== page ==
Single Figures at the Seaside

On a late summer’s day I took the train to Margate, a town close to the south-eastern tip of the UK. I was in Margate to visit Tate Contemporary to see an exhibition of Piet Mondrian. A post about the gallery and the exhibition must wait until another day.

I was also going to see the sea; for the first time this year. As I stepped off the train into warm hazy sunshine I felt a keen sense of anticipation. It took me back over thirty years to a time when we would be driving, with our two small children, towards the sea – on holiday or perhaps just on a day out – and four sets of eyes would be searching eagerly for that first sight of the sea. And someone would suddenly call out: ‘I saw it first’. I feel drawn to the sea: there’s something very special about looking out to sea, breathing in the smells, listening to the gentle wash of the waves, and gazing at that distant horizon.

A short walk from the station and there it was. A quiet sea that merged almost imperceptibly into the sky. The light was soft, the sea washed against the sand – ripples, not waves. It was a minimalist scene. I stood, lost in thought, and noticed a figure strolling the tide line, periodically stopping. A lady in a red top, white shorts, white bag. I waited patiently and eventually she crept into my frame.

_DS81752Two hours later I was walking back to the station with a card full of unexpected images. It was mid-week in mid September. The kids were back in school, the tourists had gone. The cafes and pubs were quiet, the promenade was deserted except for an occasional walker. The beach was empty. I looked for am image to sum up that ‘season’s over’ feeling. I found it in the deck chair attendant, waiting patiently, without a single customer.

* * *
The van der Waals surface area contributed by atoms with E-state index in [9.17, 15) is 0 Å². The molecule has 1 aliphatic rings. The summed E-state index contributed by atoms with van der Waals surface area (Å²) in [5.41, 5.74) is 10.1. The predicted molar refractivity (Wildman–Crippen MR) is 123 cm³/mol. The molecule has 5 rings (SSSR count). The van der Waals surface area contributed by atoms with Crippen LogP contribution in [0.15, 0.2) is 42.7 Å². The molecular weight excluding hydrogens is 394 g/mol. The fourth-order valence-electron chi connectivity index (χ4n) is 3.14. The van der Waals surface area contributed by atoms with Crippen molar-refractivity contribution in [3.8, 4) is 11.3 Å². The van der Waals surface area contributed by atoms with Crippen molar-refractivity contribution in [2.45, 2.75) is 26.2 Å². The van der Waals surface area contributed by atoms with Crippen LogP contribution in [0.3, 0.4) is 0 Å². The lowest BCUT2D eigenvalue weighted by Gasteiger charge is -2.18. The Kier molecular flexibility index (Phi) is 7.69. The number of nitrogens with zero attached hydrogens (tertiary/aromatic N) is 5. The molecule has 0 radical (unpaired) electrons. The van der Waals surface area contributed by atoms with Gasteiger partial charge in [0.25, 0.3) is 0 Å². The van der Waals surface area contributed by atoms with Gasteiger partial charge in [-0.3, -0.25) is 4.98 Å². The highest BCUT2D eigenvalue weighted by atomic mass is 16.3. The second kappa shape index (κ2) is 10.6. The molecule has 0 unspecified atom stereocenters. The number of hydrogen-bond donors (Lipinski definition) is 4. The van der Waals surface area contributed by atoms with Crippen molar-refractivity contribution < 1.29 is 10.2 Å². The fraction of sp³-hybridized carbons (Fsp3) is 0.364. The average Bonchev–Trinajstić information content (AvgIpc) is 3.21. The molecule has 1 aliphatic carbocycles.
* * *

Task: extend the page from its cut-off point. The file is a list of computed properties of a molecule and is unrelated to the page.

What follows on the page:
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About LensScaper

Hi - I'm a UK-based photographer who started out 45+ years ago as a lover of landscapes, inspired by my love of outdoor pursuits: skiing, walking and climbing. Now retired, I seldom leave home without a camera and I find images in unexpected places and from different genres. I work on the premise that Photography is Art and that creativity is dependent on the cultivation of 'A Seeing Eye'. I'm not averse to manipulating images to produce derivatives that may sometimes be far removed from the original.
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15 Responses to Single Figures at the Seaside

  1. athyfoto says:

    Really nice post Andy. For me, these two images both instill a feeling of melancholy. In the first image that is due to the way the lone woman’s head is bowed down and the second image because of the fact that he needs some custom but that seems hopeless. Well, that’s my reaction to the shots.

    • LensScaper says:

      It’s a very apt comment, Frank. Thank you. I will have more images to show of Margate which I found to be a very sad place in some respects – and melancholic sums it up very well.

  2. oneowner says:

    There is a somewhat lonely feeling about a beautiful beach with only a few to appreciate it. Great shots.

    • LensScaper says: